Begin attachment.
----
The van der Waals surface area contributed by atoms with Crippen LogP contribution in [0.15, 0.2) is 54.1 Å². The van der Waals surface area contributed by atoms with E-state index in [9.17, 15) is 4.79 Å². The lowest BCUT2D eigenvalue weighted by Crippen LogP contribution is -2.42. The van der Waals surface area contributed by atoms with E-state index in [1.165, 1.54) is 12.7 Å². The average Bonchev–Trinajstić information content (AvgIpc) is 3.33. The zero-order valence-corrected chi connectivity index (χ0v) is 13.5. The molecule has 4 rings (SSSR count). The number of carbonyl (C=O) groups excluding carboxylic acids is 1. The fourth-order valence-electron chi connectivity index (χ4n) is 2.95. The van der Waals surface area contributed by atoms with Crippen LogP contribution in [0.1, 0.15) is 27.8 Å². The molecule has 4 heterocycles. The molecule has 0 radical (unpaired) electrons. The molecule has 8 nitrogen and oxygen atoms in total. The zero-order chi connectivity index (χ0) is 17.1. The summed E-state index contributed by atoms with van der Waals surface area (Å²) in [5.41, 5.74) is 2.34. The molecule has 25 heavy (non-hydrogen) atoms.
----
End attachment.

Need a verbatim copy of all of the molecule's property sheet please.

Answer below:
The van der Waals surface area contributed by atoms with Crippen LogP contribution in [0.15, 0.2) is 54.1 Å². The van der Waals surface area contributed by atoms with E-state index in [9.17, 15) is 4.79 Å². The lowest BCUT2D eigenvalue weighted by Crippen LogP contribution is -2.42. The van der Waals surface area contributed by atoms with E-state index in [1.165, 1.54) is 12.7 Å². The average Bonchev–Trinajstić information content (AvgIpc) is 3.33. The zero-order valence-corrected chi connectivity index (χ0v) is 13.5. The molecule has 4 rings (SSSR count). The number of carbonyl (C=O) groups excluding carboxylic acids is 1. The fourth-order valence-electron chi connectivity index (χ4n) is 2.95. The van der Waals surface area contributed by atoms with Crippen LogP contribution in [0.1, 0.15) is 27.8 Å². The molecule has 4 heterocycles. The molecule has 0 radical (unpaired) electrons. The molecule has 8 nitrogen and oxygen atoms in total. The zero-order chi connectivity index (χ0) is 17.1. The summed E-state index contributed by atoms with van der Waals surface area (Å²) in [5.41, 5.74) is 2.34. The molecule has 25 heavy (non-hydrogen) atoms.